Ultimate Guide to the Housing Types in Korea
In this guide you will learn about all the accommodation types available in Korea, we decided to put all of them in one guide to improve readability but it might be a bit heavy so make sure to check the content table on the right if you are interested in one type particularly. We tried to range them from the least to the most expensive!
Please note that we did not include accommodation types in which it is common to stay for a week or less such as hotels, guest houses, or Airbnb.
Now that you are all set let's proceed with the list!
If you are a student, chances are that your university offers dormitories in and out campus.
Source: SKKU University
It is by far the least expensive way to live in Korea, especially in Seoul. You will live inside the campus so it is convenient to go to class or participate in local activities. You will share a room and a bathroom with up to 4 other students and you will have access to the universities restaurants to eat. These dormitories often include a curfew at night and you mustn't go out on some days (in Kookmin university a room check-up is made every Monday) and the men and women live on separate floors.
Price – It usually ranges at around 600 000 KRW per semester
Convenience - Living on campus is the best way to never miss a class! You will quikly get used to your new life and you can easily reach for help if needed
Security – It can be reassuring, especially if you are not used of living by your own and not comfortable in Korean
Rules and restriction – Follow the curfew, can’t invite friends over, etc
Shared space – You will share almost everything with little to no time alone
Room Space - The rooms are usually small
Source: Stay For U Sindang
These dormitories are more expensive and located further away from your university, some of them are even in really good locations! You will share a room and bathroom with 1 to 3 other persons. You will have access to a shared kitchen where you can often get some basic food for free (rice, instant noodles, etc) and a resting places in which you can bond with the other tenants. The rules are less strict and you won't need to care about the curfew in these.
Price – way pricier than an on-campus dormitory, the price is still fair, count around 300 000~400 000KRW per month
Community - Having more space and common resting places help to bond between tenants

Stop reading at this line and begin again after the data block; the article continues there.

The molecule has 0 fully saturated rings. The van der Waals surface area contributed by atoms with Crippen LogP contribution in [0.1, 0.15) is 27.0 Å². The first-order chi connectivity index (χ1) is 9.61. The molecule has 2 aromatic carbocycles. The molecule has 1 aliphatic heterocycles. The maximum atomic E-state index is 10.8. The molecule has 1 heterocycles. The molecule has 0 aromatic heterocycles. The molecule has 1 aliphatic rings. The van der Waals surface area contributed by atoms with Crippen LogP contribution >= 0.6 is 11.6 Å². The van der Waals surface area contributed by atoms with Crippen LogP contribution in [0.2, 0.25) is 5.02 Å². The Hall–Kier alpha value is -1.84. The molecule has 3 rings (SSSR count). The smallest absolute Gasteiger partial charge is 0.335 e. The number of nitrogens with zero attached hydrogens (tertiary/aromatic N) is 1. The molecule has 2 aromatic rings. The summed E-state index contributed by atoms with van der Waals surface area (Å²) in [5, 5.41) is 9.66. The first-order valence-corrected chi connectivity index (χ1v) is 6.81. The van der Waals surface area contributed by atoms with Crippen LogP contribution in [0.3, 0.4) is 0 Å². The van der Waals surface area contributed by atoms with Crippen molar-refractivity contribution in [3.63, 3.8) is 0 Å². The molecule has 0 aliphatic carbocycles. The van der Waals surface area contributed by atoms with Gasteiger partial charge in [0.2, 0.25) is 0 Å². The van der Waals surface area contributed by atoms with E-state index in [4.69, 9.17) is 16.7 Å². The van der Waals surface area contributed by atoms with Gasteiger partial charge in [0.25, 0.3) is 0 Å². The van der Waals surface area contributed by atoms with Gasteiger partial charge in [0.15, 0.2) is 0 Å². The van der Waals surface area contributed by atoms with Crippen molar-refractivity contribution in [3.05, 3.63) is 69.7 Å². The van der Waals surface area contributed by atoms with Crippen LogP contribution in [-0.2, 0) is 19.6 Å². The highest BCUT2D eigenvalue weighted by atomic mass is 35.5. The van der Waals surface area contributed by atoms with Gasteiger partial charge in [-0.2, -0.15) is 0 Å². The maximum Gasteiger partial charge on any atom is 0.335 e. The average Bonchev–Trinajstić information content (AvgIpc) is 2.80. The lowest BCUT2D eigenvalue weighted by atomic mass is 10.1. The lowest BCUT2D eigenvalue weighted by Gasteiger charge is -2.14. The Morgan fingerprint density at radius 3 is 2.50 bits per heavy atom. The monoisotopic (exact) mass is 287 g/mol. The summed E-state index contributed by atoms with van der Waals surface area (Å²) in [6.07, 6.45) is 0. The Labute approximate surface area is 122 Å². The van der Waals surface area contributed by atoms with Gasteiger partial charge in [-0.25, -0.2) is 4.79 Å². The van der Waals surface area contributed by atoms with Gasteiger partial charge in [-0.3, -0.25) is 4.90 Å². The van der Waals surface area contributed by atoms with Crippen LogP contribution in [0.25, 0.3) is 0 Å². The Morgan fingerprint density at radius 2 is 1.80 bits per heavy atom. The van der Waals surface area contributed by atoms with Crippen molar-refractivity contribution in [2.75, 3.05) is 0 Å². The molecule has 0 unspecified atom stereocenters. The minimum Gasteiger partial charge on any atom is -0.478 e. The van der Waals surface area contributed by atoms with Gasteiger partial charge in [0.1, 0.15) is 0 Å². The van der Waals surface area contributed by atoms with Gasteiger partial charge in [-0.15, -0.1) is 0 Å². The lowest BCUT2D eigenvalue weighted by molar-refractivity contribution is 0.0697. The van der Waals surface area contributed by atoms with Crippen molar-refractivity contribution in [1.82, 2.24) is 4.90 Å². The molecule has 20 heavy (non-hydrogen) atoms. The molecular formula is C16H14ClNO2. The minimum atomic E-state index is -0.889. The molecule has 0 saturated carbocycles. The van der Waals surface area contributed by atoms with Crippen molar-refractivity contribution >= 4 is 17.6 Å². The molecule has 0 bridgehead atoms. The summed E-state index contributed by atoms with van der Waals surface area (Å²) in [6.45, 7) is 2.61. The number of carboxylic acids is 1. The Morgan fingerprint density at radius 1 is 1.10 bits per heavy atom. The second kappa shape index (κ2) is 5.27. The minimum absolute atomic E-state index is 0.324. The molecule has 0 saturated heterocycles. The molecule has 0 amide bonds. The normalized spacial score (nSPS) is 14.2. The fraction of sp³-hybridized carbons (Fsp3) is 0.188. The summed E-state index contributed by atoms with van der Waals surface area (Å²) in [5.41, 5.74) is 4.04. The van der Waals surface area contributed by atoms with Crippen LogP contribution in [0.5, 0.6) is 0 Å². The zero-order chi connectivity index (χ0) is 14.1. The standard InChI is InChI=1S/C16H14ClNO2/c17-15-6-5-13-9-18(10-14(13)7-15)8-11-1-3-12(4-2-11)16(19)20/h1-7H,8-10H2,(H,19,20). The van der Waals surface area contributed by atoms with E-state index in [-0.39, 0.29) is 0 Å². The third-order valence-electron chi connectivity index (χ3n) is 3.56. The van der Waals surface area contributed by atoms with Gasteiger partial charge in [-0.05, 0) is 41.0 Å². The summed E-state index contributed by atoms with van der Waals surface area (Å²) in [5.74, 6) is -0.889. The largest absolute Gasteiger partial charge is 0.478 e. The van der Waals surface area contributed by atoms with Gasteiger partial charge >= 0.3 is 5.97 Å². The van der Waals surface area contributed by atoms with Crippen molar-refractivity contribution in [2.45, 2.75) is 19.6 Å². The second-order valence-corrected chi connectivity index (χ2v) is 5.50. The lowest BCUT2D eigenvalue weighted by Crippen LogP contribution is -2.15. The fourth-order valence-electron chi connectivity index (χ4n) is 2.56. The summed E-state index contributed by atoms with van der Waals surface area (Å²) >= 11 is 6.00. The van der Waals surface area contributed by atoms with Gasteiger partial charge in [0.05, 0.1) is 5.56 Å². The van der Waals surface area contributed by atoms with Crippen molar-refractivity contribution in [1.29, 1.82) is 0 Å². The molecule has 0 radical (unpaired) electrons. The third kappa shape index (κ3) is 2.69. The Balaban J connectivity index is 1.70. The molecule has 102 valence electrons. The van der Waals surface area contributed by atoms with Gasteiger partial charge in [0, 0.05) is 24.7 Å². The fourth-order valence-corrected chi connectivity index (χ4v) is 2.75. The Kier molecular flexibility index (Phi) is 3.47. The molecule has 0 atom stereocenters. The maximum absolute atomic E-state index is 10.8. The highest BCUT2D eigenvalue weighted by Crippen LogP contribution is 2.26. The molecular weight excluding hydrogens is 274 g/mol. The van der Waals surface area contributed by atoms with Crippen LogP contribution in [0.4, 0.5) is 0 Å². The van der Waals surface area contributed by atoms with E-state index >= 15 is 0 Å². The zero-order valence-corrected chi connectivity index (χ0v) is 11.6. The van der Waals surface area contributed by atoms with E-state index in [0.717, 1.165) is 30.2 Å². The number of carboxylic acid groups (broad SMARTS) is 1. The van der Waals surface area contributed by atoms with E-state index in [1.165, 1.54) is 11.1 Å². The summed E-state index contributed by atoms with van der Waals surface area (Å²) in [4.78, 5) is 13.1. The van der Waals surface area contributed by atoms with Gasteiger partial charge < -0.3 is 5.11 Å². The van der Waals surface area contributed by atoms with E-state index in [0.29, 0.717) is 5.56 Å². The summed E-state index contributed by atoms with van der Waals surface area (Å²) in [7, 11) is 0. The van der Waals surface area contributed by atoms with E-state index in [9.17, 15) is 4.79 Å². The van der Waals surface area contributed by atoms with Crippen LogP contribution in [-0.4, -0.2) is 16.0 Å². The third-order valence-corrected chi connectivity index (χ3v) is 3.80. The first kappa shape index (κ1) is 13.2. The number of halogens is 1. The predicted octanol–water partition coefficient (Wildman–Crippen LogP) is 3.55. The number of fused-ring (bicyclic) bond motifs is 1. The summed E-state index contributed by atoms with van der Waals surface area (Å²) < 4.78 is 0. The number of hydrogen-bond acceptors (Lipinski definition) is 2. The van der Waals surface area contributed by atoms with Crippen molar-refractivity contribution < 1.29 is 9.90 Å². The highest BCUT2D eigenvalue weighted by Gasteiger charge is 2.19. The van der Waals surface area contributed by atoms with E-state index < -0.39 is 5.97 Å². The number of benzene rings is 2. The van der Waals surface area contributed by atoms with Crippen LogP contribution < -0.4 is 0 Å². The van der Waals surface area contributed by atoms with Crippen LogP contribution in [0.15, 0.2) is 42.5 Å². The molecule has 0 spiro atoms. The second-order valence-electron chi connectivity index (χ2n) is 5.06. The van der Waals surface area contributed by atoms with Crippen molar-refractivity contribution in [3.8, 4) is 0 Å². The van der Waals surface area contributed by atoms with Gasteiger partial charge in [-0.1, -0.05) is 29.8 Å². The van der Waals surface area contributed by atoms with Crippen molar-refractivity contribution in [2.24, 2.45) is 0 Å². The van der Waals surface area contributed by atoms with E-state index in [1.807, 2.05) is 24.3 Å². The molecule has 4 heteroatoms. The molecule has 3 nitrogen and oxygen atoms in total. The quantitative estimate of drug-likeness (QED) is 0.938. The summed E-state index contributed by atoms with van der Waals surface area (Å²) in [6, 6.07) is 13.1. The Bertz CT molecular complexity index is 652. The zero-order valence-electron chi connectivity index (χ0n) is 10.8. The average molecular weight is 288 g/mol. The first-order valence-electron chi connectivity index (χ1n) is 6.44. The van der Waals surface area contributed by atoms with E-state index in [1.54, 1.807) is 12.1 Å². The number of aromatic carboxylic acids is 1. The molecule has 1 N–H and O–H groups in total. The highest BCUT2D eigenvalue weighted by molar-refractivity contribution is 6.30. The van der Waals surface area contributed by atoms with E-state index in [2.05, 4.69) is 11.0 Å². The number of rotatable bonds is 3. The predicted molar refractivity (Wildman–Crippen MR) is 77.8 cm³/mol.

Shared room – Even if the rooms are bigger you still have to share them, let's hope that you will get a good roommate!
Common kitchen - This is a two edged sword, in one way you can gt free food, in another way it can be crowded or left dirty by some of the tenants
Source: “Move To Heaven”
A goshiwon is a convenient Korean private room, primarly made for students during finals period but also used as main residence for low income individuals.
Forget contracts and deposits you can come and stay without those, and most of the goshiwons accept short term stays of a week or so. They are cheap and all the utilities fees are included in your rent, moreover they often give out basic free food such as rice. But it goes with its fair dose of downsides as well...
The room are small and often windowless, the kitchen and bathroom are almost always shared with the same floor tenants. And you will get to know them even if you don't want to as the walls are thin as paper!
Price – One of the cheapest way to live in Korea, 300 000~450 000KRW per month
Flexibility - Not having to go through paperwork and deposits can save a lot of time, you will just need to give a few week notice when you plan to go out of your room
Location - you can find goshiwon everywhere, even in the most viewed neighbourhoods like Hongdae or near universities
Uncomfortable - The rooms are small, often without windows and badly isolated
Shared spaces - bathrooms and kitchen
Boarding House (Hasook 하숙)
There are several types of of rooms/property that the locals usually stay in, other than their home when they are in other district for studies or work:
Boarding houses are a common housing solution for Koreans who are studying or working in another city than their main residence. If you miss homemade food and want to speak Korean with elders this is the best solution for you! This is a system where elders rent rooms and cook for their tenants everyday. It is also a good way for ahjummas (local female elders) to get some money and company. The food is included in the rent that usually ranges of 500,000 KRW to 600,000 KRW a month.